“I rescued this guy from my toilet in a 4th floor apartment,” says this US resident about the worm she found during her visit to Nepal. The organism in the photograph appears to be mostly beige in color, with brown and pink accents along its body, has a segmented, elongated body, and is quite long in relation to our reader’s fingers.
Upon discovering the worm, our reader put it in a potted plant and waited for half an hour to see if the worm would show any interest in the soil. Thirty minutes later, the worm seemed to show no interest in the soil. Our reader wonders if she needs to “race to the doctor’s” or if there is “another more logical explanation” for this worm showing up in her toilet. She adds that there is only one apartment above hers, the pipes are plastic and that she rarely has flies in her apartment.
Firstly, we want to assure our reader that this worm most definitely did not come from her body. Not only is it far too large to be a parasite (besides the tapeworm, which this obviously is not, most parasites are extremely small or even microscopic), but our reader would have known if it came from her body, as it would have been covered in faeces upon exiting her body. We apologize for the crude explanation, but it is best not to beat around the bush.
Secondly, it is clear to us that this organism is not a parasite, because it is definitely an earthworm. While the clitellum on this earthworm (the thicker band of skin the encircles an earthworm’s body) is either obscured by the stray piece of plastic that is folded over its body, or by the earthworm’s own body (which has sort of twisted in on itself) in the photo above, it is visible in the second photograph near the end of its ‘tail’. Additionally, we think this is an earthworm because of the worm’s body shape, coloration, segmentation and location of discovery. Strangely enough, it is not uncommon to find an earthworm in one’s toilet. Usually this is because there is a crack in the sewage pipe somewhere underground where an earthworm would be able to access it. As our reader’s pipes are made of plastic, this is highly likely. Earthworms might likewise be attracted to crawling up the sewage pipe to begin with because animal faeces form a part of the earthworm’s diet, of which there are plenty in sewage pipes.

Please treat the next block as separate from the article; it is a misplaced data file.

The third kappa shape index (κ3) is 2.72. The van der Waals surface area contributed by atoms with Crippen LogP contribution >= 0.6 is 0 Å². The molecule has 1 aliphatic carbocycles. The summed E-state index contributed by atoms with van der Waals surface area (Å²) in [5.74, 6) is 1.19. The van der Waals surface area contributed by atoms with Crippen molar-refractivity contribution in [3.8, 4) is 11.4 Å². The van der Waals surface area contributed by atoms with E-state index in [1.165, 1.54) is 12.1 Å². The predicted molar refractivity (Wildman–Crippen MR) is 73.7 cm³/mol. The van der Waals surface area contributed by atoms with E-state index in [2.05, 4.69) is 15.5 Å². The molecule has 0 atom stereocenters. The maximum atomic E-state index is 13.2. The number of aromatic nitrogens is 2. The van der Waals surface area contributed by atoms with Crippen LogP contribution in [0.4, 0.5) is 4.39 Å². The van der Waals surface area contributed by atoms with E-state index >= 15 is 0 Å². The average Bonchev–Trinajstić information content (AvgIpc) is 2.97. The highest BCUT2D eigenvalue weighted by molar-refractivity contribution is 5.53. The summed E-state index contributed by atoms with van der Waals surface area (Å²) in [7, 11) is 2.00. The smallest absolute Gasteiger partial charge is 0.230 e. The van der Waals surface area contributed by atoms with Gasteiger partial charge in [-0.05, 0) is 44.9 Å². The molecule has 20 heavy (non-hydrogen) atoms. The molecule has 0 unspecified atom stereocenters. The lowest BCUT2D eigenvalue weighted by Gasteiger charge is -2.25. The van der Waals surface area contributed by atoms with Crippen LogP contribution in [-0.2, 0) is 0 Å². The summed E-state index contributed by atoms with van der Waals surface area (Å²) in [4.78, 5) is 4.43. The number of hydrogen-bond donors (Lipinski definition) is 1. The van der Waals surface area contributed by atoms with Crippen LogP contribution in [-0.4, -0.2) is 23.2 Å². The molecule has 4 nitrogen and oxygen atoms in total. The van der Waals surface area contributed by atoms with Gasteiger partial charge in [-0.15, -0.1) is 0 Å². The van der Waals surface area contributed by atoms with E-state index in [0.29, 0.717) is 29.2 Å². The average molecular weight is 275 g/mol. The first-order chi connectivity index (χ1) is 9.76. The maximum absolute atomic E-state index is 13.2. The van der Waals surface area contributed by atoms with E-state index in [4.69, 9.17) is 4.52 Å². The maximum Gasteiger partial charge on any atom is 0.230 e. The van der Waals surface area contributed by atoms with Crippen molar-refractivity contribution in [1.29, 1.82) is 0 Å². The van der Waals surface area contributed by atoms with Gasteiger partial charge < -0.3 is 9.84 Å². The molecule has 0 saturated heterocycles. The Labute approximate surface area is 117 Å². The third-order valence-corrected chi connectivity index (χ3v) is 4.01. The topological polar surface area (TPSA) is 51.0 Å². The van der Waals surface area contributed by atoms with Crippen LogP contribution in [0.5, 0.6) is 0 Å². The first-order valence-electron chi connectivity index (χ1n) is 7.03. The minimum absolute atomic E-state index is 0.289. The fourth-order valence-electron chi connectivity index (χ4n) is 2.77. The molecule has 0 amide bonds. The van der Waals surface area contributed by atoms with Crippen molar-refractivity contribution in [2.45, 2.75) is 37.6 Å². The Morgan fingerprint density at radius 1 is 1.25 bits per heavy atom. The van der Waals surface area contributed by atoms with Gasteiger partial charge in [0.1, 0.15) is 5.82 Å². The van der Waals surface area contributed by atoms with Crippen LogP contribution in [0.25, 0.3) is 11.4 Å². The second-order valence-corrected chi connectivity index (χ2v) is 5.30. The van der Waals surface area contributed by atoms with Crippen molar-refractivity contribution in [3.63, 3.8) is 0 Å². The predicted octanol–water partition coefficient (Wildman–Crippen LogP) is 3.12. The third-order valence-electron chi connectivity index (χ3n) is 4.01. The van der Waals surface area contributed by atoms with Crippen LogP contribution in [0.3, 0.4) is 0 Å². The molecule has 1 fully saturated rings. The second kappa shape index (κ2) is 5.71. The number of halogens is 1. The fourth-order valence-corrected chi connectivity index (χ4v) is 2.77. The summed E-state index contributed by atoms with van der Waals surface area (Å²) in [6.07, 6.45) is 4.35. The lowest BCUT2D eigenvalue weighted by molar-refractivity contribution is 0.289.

Thirdly, although earthworms are famous for their contribution to the ecosystem through their excretion of nutrient rich, natural fertilizer, there is a reason for why it did not take to our reader’s potted plant. The main reason is because, as an ecosystem, the soil of a potted plant does not offer favorable living conditions for an earthworm. Not only is there not nearly enough decaying organic matter for it to feed off long term, but there is no potential for mating either. If we think about it, it is far more common for people to find an earthworm in their toilet than in their houseplant.
Lastly, the fact that our reader’s apartment rarely has flies likely has little to do with the appearance of this worm. Fly larvae, better known as maggots, are far tinier, white in color and usually stick to compost bins and other places where there is rotting food. Their presence, or lack thereof, would not attract earthworms in any way. As both of these animals are on the same level of the food chain, and neither of them are predatory, they tend to have little to do with each other.
To conclude, the worm our reader found in her apartment’s toilet in Nepal is just an earthworm! These creatures pose no threat at all, both in terms of human health and in terms of infesting an urban space. All our reader needs to do is move the earthworm outside and she will be good as gold! We also wish to note that our reader did pose a follow up question about a different critter in her submission that we will be getting to in the next article.
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